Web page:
Some addicts are more equal

David McCartney at Wired in to recovery blogs about differences in the addiction treatment doctors receive and the treatment the rest of us get:

Doctors addicted to drugs tend to get access to higher quality treatment aimed at abstinence as a first line option, unlike their patients where aspirations are much lower. This treatment tends to be of significant intensity and duration and then there is follow up and monitoring.

Last year, I completed a study looking at what doctors in recovery felt were critical factors in their own recovery journeys. Most cited residential treatment and mutual aid as being important. Few people coming to treatment services get referred to these options.

I always wonder when I read features like this, how many more service users would find their way to enduring recovery if they received the same sort of treatment that addicted doctors do.

Peter Sheath takes it a step further and asks two questions:

My first question is, why is this so?

Opiate substitute prescribing is the main evidence based treatment for opiate dependency. Recognised internationally as being very effective in reducing the harm that drugs cause and enabling people to move away from chaotic use to stabilisation and responsible citizenship.

My second question is, are there any health care professionals out there still practising, maintained on a script?

I think that this particular issue, for me, has raised some very serious concerns. If the whole world is recognising opiate substitute prescribing as being the most effective treatment for opiate dependency, then why does this, apparently, change for health care professionals? Smacks a little of animal farm to me? “All addicts are equal, but some addicts are more equal than others.”

Peter puts his finger on 2 important matters.

First, with all of the finger wagging about MMT as the treatment approach with the strongest evidence-base, why do the most culturally empowered opiate addicts with the greatest access to the evidence base reject this evidence base with respect to their own care and the care of their peers? What does this say about the evidence and its designation as an evidence-based practice? That this evidence doesn’t offer a complete picture?

Second, what does it say that health professionals get one kind of treatment and patients get another? What drives this? Is it stigma? Is this a class issue?

6 thoughts on “Some addicts are more equal

  1. You make a very strong point in highting Peter’s observation that there is an uncomfortable reality here: that doctors appear to ignore the evidence when it comes to choosing treatment for their own addictions (at least to opiates).

    Of course, there is plenty of evidence for abstinence focussed interventions too, but it will probably never make Cochrane standards, due to complexity.

    I suppose the riposte from my profession will be around recovery capital being greater, though I’m not convinced by this, as recovery capital can be grown.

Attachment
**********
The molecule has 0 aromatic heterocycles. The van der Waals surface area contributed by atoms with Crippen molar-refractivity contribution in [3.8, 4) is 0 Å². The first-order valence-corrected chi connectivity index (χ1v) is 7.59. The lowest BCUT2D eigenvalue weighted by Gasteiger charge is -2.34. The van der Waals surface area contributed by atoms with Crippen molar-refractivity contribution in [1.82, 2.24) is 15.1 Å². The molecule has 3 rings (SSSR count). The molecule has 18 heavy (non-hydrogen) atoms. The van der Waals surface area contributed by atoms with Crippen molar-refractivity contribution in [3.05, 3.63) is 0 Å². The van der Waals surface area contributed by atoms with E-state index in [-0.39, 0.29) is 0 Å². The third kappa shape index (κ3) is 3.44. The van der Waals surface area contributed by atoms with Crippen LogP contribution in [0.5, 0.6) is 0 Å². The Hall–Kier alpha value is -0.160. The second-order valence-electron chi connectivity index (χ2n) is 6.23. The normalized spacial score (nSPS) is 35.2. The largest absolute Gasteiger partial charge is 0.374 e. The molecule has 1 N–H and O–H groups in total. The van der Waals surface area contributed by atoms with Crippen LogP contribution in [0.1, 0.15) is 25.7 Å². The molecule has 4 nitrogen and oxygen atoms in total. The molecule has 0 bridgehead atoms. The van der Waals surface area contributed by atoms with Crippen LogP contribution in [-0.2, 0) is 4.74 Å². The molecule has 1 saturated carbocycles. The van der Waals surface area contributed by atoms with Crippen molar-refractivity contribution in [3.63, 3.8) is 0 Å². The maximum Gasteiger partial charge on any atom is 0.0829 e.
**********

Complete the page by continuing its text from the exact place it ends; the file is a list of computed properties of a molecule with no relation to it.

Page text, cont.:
2. The recovery capital argument is the first response I always hear when I do community education.

    To be sure, recovery capital plays a role in the success of physician treatment outcomes, but I have three problems with that argument.

    First, until we have trials giving other groups the same treatment, support, monitoring and early re-intervention, the recovery capital argument is conjecture.

    Second, to a significant extent, this brings us back to class, no? Would that mean we start tiering treatment based on recovery capital, which may, to a significant extent, be a proxy for class.

    Finally, I suspect recovery capital would predict susceptibility and treatment response for all sorts of diseases–acute and chronic. From vulnerability to influenza to treatment for diabetes and hypertension. Do we provide different treatment for those other diseases based on these kinds of factors?

  3. We have a good idea what works, but we only provide the best care to certain segments of the population, those with the highest recovery capital.
    Opiate addicts can, and do, fully recover. Expectation of abstinence and abstinence focused interventions, long term monitoring, recovery capital, adequate intensity and duration of treatment, early re-intervention and exposure to mutual aid are all factors that increase the likelihood of positive outcomes.The hope provided by the high expectations and success rates also plays a huge part.
    Lower recovery capital should indicate higher levels of care, including more of all of the above. Yet we tend to offer those with less recovery capital methadone and low expectations.
    Obviously there are severe problems with both the evidence base and with service provision. The disparities pointed out by the bloggers are extremely disturbing.It is hard to imagine an explanation that is satisfying. “uncomfortable reality” describes it well.
    Maybe we should send all opiate addicts to Med. school.

  4. On the face of it there would seem to be an irony here. Those with the greatest ability to recover are offered the intensive care approach which aims at the best possible outcome and those with the hardest challenges (the “more ill”) are offered palliation as a first line choice.

    In medicine, for other conditions, it is most often the other way round.

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